It's been a decade since Al Gore's wake-up-call documentary won the Oscar. And here he is, back with an update that looks at how climate change continues to alter the face of the planet. What's surprising is that this film is much more hopeful, exploring not just the threat but the things people around the world are doing to make life better for future generations. It's also a reminder that this isn't a debate: it's a question of how we respond to the fact that the world is indeed changing.
The film is beautifully assembled with gorgeous footage from around the globe, vividly offering imagery to back up the scientific facts, accompanied by Gore's narration, which carefully outlines the issue without blinding us with detail. It's a clever approach that focuses on the truth of what's happening, connecting issues of climate change with politics, economics and wars. The fact is that renewable energy provides more jobs and higher income than burning fossil fuels, but only where governments and big business have the sense to encourage them.
Filmmakers Bonni Cohen and Jon Shenk keep things moving briskly, following Gore around the world to explore a variety of key situations: roads flooding regularly at high tide in Miami, glaciers melting in Greenland, the aftermath of superstorms in The Philippines and New York City, energy concerns in India, pollution concerns in China. While these scenes were shot over the past several years, they are edited out of sequence into a thriller-style narrative centred around the Paris climate summit in November 2015, where Gore engaged in some seriously touchy negotiations to secure a unanimous commitment from every country on earth.
Continue reading: An Inconvenient Sequel: Truth To Power Review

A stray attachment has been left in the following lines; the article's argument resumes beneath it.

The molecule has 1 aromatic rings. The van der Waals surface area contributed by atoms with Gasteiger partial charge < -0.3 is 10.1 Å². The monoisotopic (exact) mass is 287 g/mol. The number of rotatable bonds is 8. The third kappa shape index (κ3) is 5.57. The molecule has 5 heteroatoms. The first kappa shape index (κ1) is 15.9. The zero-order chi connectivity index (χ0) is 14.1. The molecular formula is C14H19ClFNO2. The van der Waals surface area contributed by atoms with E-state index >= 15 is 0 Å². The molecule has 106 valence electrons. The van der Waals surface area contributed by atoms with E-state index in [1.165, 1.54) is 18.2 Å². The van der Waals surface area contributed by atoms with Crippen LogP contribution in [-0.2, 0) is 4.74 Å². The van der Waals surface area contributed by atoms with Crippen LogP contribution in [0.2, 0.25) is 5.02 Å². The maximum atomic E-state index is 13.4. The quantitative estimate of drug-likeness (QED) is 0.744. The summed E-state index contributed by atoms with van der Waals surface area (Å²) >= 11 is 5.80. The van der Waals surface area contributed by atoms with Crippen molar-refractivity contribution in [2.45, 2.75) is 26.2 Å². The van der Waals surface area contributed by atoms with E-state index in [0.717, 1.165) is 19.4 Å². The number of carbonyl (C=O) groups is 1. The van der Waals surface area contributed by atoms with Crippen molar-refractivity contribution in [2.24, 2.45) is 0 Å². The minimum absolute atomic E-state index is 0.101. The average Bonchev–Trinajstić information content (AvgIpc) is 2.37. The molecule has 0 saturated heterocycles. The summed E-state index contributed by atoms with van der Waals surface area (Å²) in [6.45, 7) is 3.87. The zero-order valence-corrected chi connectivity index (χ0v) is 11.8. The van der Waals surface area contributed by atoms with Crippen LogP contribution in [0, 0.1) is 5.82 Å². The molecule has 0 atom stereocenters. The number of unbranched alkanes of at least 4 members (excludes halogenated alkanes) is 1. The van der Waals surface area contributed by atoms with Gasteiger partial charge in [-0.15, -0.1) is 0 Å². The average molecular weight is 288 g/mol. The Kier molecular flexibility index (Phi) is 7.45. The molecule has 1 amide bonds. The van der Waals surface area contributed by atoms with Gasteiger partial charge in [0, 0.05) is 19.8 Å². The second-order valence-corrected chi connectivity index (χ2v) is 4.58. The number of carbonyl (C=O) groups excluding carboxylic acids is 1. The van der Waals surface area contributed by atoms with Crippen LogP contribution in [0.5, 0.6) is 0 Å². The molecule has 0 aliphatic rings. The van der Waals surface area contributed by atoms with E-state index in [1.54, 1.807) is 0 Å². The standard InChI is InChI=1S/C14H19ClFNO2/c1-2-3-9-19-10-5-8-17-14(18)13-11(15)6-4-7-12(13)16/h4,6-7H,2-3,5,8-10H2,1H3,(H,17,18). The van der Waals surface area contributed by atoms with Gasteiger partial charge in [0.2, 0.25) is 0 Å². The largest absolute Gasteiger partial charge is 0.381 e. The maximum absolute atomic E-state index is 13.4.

John Kerry and Boiko Borisov - US Secretary of State John Kerry is welcomed by Bulgarian Prime Minister Boiko Borisov in the Bulgarian capital Sofia. Kerry arrived on a one day visit to Bulgaria during his European trip. - Sofia, Bulgaria - Thursday 15th January 2015
The two unlikely acquaintances bumped fists during a White House reception and the internet went wild
The Obama administration has seen some unlikely celebrity allies rub shoulders with the political elite, yet the recent encounter between Secretary of State John Kerry and Snoop Lion, aka Snoop Doggy Dogg, aka Snoopzilla, might be the best yet. The two exchanged words during a White House reception held for Kennedy Centre honourees, with the exchange ending in a fist bump between the two, an event that has caused the internet to go into meltdown mode.
Like we needed any more convincing that Snoop is a Boss
In the inaudible video, posted by Snoop on to his Instagram page, the two are seen involved in discussion, laughing with each other and slapping each other's shoulders, with their talk ending in a fist bump. Kerry's wife, Teresa Heinz Kerry, is stood next to the pair, chatting with other guests, whilst the two men engage each other in an animated chat. It's occasions and chance meetings like these that is why cellphone cameras are a godsend!